I am a senior Dr working in SA. The health system has become Godzilla. It is a rampaging beast eating every resource thrown at it and producing little of value in return. Our hospitals and our ambulances are packed full of hopeless cases and self inflicted disasters. We are pointlessly throwing ever more $ at elderly people with complex, end of life medical conditions. We are spending enormous amounts on meth addicts, alcoholics and the morbidly obese. Most of this money evaporates with nothing to show for it. The ‘health’ system has ceased to be a health system. It has become an ‘illness’ system. It cannot go on like this. Its going to collapse.

So a state-funded system has its problems as well. But there is an alternative. From Margherita Stancati at WSJ online:

Like other European countries, Italy offers universal health-care coverage backed by the state. Italians can go to a public hospital, for example, without involving an insurance company. The patients are charged a small co-pay, but most of the bill is paid by the government. As a result, the great majority of Italians don’t bother to buy private health insurance unless they want to seek treatment from private doctors or hospitals, which are relatively few.

Offering guaranteed reimbursements to public hospitals, though, took away the hospitals’ incentive to improve service or rein in costs. Inefficiencies were rampant as a result, and the quality of Italy’s public health care suffered for years. Months-long waiting lists became the norm for nonemergency procedures—even heart surgery—in most of the country.

Big changes came in 1997, when Italy’s national government decentralized the country’s health-care system, giving the regions control over the public money that goes to hospitals within their own borders…..

In much of the country, regions have continued to use the standards of care and reimbursement rates recommended by Rome. Some also give preferential treatment to public hospitals, making it more difficult for private hospitals to qualify for public funds.

Lombardy, by contrast, has increased its quality standards, set its own reimbursement rates and, most important, put public and private hospitals on an equal footing by making each equally eligible for public funds. If a hospital meets the quality standards and charges the accepted reimbursement rate, it qualifies. Patients are free to choose between state-run and publicly funded private hospitals at no extra cost. Their co-pay is the same in either case. As a result, public and many private hospitals in Lombardy compete directly for patients and funds.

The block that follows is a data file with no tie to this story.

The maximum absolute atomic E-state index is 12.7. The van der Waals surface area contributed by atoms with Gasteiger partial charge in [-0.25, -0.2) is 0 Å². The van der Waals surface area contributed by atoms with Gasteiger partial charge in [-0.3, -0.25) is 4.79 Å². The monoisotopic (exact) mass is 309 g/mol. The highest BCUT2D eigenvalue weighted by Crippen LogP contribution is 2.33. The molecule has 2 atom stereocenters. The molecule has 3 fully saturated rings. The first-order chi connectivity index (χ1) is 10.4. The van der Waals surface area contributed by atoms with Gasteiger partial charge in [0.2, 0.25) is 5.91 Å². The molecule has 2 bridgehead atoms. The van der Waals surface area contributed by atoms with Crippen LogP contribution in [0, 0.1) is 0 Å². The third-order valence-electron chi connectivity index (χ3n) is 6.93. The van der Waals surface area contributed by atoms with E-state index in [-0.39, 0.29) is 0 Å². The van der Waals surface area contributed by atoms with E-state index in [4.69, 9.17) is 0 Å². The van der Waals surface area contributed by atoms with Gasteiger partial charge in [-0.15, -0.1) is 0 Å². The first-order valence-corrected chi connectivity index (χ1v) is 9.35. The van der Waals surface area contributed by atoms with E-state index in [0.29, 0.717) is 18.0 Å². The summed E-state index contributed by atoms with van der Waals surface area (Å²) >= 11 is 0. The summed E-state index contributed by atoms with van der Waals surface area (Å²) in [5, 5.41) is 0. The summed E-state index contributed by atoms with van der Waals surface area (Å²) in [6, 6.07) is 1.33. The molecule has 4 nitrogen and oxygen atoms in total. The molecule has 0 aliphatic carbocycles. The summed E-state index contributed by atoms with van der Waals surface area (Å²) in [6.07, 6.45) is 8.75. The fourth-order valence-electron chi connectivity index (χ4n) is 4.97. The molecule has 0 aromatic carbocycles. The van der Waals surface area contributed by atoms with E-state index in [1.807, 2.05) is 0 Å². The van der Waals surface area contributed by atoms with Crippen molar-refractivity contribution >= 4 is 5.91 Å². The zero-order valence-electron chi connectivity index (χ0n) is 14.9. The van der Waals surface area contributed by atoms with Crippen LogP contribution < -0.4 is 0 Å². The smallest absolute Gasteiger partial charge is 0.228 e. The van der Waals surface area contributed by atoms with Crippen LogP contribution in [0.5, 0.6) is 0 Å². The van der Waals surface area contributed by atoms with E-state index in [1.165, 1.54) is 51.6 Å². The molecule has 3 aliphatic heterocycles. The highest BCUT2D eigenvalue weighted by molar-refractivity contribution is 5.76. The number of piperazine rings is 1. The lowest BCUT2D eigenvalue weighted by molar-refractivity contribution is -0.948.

…..Around 30% of hospital care in Lombardy is private now—more than anywhere else in Italy. And service in both the private and public sector has improved.

State hospitals have improved their service levels while private hospitals have lowered costs in response to the increased competition. A win for the taxpayer and for patients.

Source: A new health insurance system in the United States | Catallaxy Files

ASX stalls

Iron ore is testing resistance at 70. Respect would warn of another test of primary support at 53, while breakout would suggest that a bottom is forming and the next correction is likely to find support at 60.

Iron Ore

The Resources sector remains wary, with the ASX 300 Metals & Mining index retreating after a false break above resistance at 3050.

ASX 300 Metals & Mining

The ASX 300 Banks index retraced from resistance at 8800, heading for a test of the rising trendline and short-term support at 8500. Twiggs Money Flow continues to warn of selling pressure despite indications from APRA that they are unlikely to require further capital raising. Reversal below 8500 would warn of another test of primary support at 8000.

ASX 300 Banks

The ASX 200 has stalled, consolidating between 5600 and 5800 over the last two months. Declining Twiggs Money Flow, with a peak below zero, warns of selling pressure. Breach of support at 5600 is more likely, with an ensuing down-trend, but a lot depends on how iron ore behaves in the next few weeks.

ASX 200

It ain’t what you don’t know that gets you into trouble. It’s what you know for sure that just ain’t so.

~ Mark Twain (Samuel Clemens)

Nasdaq soars

GDP results for the second quarter of 2017 reflect recovery from the soft patch in 2016.

Nominal GDP compared to Nonfarm Payroll * Average Weekly Hours * Average Hourly Rate

Source: St Louis Fed, BLS & BEA

Nominal GDP for Q2 improved to 3.71%, measured annually. This closely follows our intial estimate calculated from Nonfarm Payroll * Average Weekly Hours * Average Hourly Rate.

Real GDP, after adjustment for inflation, also improved, to a 2.1% annual rate.

Real GDP compared to Nonfarm Payroll * Average Weekly Hours

Source: St Louis Fed, BLS & BEA

Bellwether transport stock Fedex is undergoing a correction at present but selling pressure appears moderate. Respect of medium-term support at 200 is likely and would confirm the primary up-trend (and rising economic activity).


The Nasdaq 100 gained more than 20% year-to-date, from 4863 at end of December 2016 to 5908 on July 28th. Growth since 2009 has been consistent at around 20% a year but now appears to be accelerating. To my mind that warns sentiment may be running ahead of earnings, increasing the risk of a major adjustment. But there is no indication of this at present.

Nasdaq 100

The S&P 500 continues its advance towards 2500 at a more modest pace. Bearish divergence on Twiggs Money Flow warns of selling pressure but this seems to be secondary in nature, with the indicator holding well above zero.

S&P 500

Target 2400 + ( 2400 – 2300 ) = 2500